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North Korea deploys missiles, says 'moment of explosion is approaching fast'

North Korea has moved missiles to its east coast that are capable of hitting targets in Guam, South Korea and Japan.

Soldiers of the US Army 23rd chemical battalion wear gas masks while attending a demonstration of their equipment in South Korea today.
Soldiers of the US Army 23rd chemical battalion wear gas masks while attending a demonstration of their equipment in South Korea today.
Image: Lee Jin-man/AP/Press Association Images

THE UNITED STATES has scrambled to reinforce its Pacific missile defences, preparing to send ground-based interceptors to Guam, as North Korea said today that it had authorised plans for nuclear strikes on US targets.

US Defense Secretary Chuck Hagel said Pyongyang’s increasingly bellicose threats combined with its military capabilities represented a “real and clear danger” to the United States and to its allies South Korea and Japan.

“They have nuclear capacity now, they have missile delivery capacity now,” Hagel said yesterday. “We take those threats seriously, we have to take those threats seriously.”

The Pentagon said it would send ground-based THAAD missile-interceptor batteries to protect military bases on Guam, a US territory some 3,380 kilometres southeast of North Korea and home to 6,000 American military personnel, submarines and bombers.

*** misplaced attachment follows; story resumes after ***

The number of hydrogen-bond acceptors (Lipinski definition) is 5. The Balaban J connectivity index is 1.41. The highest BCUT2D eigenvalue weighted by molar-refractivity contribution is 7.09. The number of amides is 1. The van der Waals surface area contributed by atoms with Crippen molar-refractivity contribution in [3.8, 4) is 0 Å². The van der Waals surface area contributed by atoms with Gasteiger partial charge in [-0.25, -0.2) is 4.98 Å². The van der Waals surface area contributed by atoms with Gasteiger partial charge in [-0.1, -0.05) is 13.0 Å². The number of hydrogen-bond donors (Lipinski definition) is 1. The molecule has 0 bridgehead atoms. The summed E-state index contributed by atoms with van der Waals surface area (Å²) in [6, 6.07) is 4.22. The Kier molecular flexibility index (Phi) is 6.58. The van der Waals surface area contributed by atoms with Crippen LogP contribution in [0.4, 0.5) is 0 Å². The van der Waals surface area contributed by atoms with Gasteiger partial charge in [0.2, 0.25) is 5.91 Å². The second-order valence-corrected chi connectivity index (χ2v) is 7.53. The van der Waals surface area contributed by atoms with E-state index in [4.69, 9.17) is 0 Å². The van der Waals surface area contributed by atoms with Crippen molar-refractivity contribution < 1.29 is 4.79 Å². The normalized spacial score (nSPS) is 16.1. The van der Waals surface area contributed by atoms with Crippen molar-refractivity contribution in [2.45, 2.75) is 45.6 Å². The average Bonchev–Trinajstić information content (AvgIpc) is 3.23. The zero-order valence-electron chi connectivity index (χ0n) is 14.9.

They would complement two Aegis anti-missile destroyers already dispatched to the region.

Final approval for military action

Shortly after the THAAD announcement, the North Korean military said it had received final approval for military action against the United States, possibly involving nuclear weapons.

“The moment of explosion is approaching fast,” the Korean People’s Army general staff said, responding to what it called the provocative US use of nuclear-capable B-52 and B-2 stealth bombers in ongoing war games with South Korea.

Deployment of missiles

While few of the North’s threats have been matched with action, reports today said it appears to have moved a medium-range missile capable of hitting targets in Guam, South Korea and Japan to its east coast.

“We are closely monitoring whether the North moved it with a view to actual launch or just as a show of force against the US,” Yonhap news agency quoted a South Korean official as saying.

The YONHAP News Agency is reporting that Pyongyang may launch their missiles in mid-April to celebrate the 15 April birthday of Kim Il-sung, the communist nation’s founder.

Yun Duk-Min, a professor at the Korea National Diplomatic Academy in Seoul, said the latest nuclear threat was similar to one issued a month ago, but with the added weight of “approval” – presumably by North Korean leader Kim Jong-Un.

“The problem is whether Kim, who is still young and inexperienced, knows how to handle this escalation,” Yun said. “Where does it end? That’s the worrying question.”

North Korea threatened a “pre-emptive” nuclear strike against the United States in early March, and last week its supreme army command ordered strategic rocket units to combat status.

Most experts think it is not yet capable of mounting a nuclear device on a ballistic missile capable of striking US bases or territory.

The escalating crisis has triggered global concern, with China and Russia issuing repeated calls for restraint and UN Chief Ban Ki-moon warning that the situation had “gone too far” and risked spiralling out of control.

The US-Korea Institute at John Hopkins University said yesterday that a satellite photograph seen on 27 March appeared to show construction work around the reactor was already under way.

- Additional reporting by AFP

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Paul Hyland

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